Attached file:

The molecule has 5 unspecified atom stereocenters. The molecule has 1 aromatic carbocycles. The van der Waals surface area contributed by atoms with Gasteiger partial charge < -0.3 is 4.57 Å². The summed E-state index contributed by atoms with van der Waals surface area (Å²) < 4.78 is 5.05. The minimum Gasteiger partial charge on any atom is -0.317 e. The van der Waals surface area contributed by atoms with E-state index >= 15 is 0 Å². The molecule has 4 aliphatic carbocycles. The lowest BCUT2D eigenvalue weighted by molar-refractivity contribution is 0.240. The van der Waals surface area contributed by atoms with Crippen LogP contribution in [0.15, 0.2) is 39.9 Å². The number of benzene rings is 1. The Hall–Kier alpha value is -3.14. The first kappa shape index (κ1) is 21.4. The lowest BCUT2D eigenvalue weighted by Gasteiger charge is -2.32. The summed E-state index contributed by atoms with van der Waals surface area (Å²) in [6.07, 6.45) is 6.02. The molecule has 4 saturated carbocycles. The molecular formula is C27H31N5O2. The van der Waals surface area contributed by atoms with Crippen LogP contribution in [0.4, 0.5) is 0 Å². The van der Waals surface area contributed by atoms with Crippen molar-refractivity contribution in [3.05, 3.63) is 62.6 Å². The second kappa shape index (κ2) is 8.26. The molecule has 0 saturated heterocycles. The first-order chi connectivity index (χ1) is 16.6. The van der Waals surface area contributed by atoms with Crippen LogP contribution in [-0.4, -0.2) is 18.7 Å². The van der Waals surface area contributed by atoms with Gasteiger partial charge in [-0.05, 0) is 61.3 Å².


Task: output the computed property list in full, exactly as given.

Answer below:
The molecule has 5 unspecified atom stereocenters. The molecule has 1 aromatic carbocycles. The van der Waals surface area contributed by atoms with Gasteiger partial charge < -0.3 is 4.57 Å². The summed E-state index contributed by atoms with van der Waals surface area (Å²) < 4.78 is 5.05. The minimum Gasteiger partial charge on any atom is -0.317 e. The van der Waals surface area contributed by atoms with E-state index >= 15 is 0 Å². The molecule has 4 aliphatic carbocycles. The lowest BCUT2D eigenvalue weighted by molar-refractivity contribution is 0.240. The van der Waals surface area contributed by atoms with Crippen LogP contribution in [0.15, 0.2) is 39.9 Å². The number of benzene rings is 1. The Hall–Kier alpha value is -3.14. The first kappa shape index (κ1) is 21.4. The lowest BCUT2D eigenvalue weighted by Gasteiger charge is -2.32. The summed E-state index contributed by atoms with van der Waals surface area (Å²) in [6.07, 6.45) is 6.02. The molecule has 4 saturated carbocycles. The molecular formula is C27H31N5O2. The van der Waals surface area contributed by atoms with Crippen LogP contribution in [0.4, 0.5) is 0 Å². The van der Waals surface area contributed by atoms with Crippen molar-refractivity contribution in [3.05, 3.63) is 62.6 Å². The second kappa shape index (κ2) is 8.26. The molecule has 0 saturated heterocycles. The first-order chi connectivity index (χ1) is 16.6. The van der Waals surface area contributed by atoms with Crippen LogP contribution in [-0.4, -0.2) is 18.7 Å². The van der Waals surface area contributed by atoms with Gasteiger partial charge in [-0.05, 0) is 61.3 Å².